Forget-me-not: modernising wholesale strategies for multi-channel growth
One of the biggest misconceptions of ecommerce is that it’s primarily a consumer channel. In reality, B2B ecommerce is growing three times faster than its B2C counterpart, but this growth is coming from a relatively small percentage of the B2B market, as many wholesalers still haven’t embraced ecommerce as an engine for growth.
At a time when internet connectivity has become integral to our daily lives, somehow the B2B sector is adrift of the ecommerce pace. This seems surprising at first glance, considering the enormous pressure facing wholesalers today; there has been a 6.4% fall in the number of mid-size wholesalers during the past six years, due partly to both the global economic downturn and the increasing threat of manufacturers going direct to consumers, cutting out the middle man in the process.
The cost of standing still
This leaner, sharper state of affairs presents enormous opportunities for open minded wholesalers to get ahead of the competition by becoming trailblazers for B2B ecommerce. Whereas most retail technologies are adopted at a pace set by the end user, the development of transactional websites for trade businesses has been slowed by wholesalers’ attachment to historic sales techniques. In actual fact, there is an appetite among B2B buyers to bring business practices online like the rest of their lives – as electrical components firm RS Components remarked in a report we commissioned recently, ‘ecommerce is the engine of growth’.
Building an effective online strategy
Wholesalers need to get their strategies right. It’s not enough to rush out a rudimentary website; ecommerce portals in any sector must serve customers’ needs and form part of a seamless end-to-end experience.
For instance, when dealing with the B2B sector specifically, time is of the essence, which means any website must be easy-to-use. Unlike consumer transactions, the vast majority of traffic will be repeat ordering, so this must be prioritised within the site’s layout and structure. Equally, clients may visit the website whilst on the move, so it should be built in a responsive format to enable proper display on smartphones and tablets.
It’s also essential that any activity at the front end is connected to existing systems at the back end. Even the greatest user experience will be let down if the website isn’t tightly integrated to inventory and order management software, as this could result in failures in the user experience such as inaccurate stock availability information on the website, orders not being delivered on time, inaccurate pricing information and so on. Close integration is essential to deliver the promises wholesalers make online and to ensure orders are processed as efficiently as possible.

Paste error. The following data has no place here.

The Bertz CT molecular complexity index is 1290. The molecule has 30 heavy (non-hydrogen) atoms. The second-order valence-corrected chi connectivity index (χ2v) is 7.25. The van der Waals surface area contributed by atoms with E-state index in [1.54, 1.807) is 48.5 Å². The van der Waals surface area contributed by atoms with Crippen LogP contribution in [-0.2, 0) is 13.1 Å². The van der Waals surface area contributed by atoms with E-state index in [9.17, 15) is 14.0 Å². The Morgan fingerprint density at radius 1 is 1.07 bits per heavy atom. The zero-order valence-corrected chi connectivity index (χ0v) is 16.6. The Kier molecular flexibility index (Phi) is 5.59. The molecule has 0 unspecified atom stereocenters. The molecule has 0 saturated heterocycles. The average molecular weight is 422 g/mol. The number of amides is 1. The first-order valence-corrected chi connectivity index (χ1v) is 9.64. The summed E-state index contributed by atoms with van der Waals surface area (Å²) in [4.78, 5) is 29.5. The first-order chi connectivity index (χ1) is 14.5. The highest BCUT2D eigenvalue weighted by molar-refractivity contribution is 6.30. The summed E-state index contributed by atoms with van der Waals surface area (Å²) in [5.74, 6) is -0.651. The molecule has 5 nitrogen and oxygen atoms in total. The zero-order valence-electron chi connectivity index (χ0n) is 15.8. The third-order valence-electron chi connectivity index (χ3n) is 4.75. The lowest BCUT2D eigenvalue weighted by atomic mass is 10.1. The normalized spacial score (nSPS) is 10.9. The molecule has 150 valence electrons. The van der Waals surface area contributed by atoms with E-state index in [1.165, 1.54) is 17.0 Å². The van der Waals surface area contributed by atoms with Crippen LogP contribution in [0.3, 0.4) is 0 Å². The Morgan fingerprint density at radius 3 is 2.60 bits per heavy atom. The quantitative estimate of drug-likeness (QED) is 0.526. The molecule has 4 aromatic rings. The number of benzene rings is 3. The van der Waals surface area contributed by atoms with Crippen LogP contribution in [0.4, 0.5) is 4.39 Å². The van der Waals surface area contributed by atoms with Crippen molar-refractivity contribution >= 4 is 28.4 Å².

Wholesalers who get their strategy right not only have the chance to grow their existing operation online – they could potentially roll out their ecommerce platform to consumers directly. However, it is worth pointing out that this involves careful consideration. In addition to tighter legislation, B2C ecommerce has varying logistical processes to B2B transactions, and companies must take care not to alienate any existing trade client relationships by targeting the same end buyers.
Keep on moving
Whichever direction wholesalers decide to take their ecommerce platform, modernising B2B sales strategies by going online isn’t a one step process; websites, like businesses, continually evolve.
Each firm’s requirements will be unique, but the one thing all B2B wholesalers have in common is a customer base to interact with. Using online channels to add value as well as convenience to services, and gathering client feedback on your ecommerce output, are incredibly useful tools for increasing online profits.
By keeping websites customer-focused and frequently developing them with users’ needs in mind, wholesalers can use digital connectivity to strengthen existing client relationships, nurture new business and potentially explore direct consumer opportunities.
One final word of advice, though – ecommerce is a powerful modernising tool, but it isn’t the be all and end all. As the term ‘multi-channel’ suggests, a successful operational and sales strategy relies on optimising all channels and the way they interact with each other, not just bolting on an online sales function.
Mark Thornton is eCommerce Director at Maginus, the expert provider of multi-channel solutions for retail & B2B distribution companies. Maginus’ latest report with IMRG, Wholesale in an Online World, is now available to download.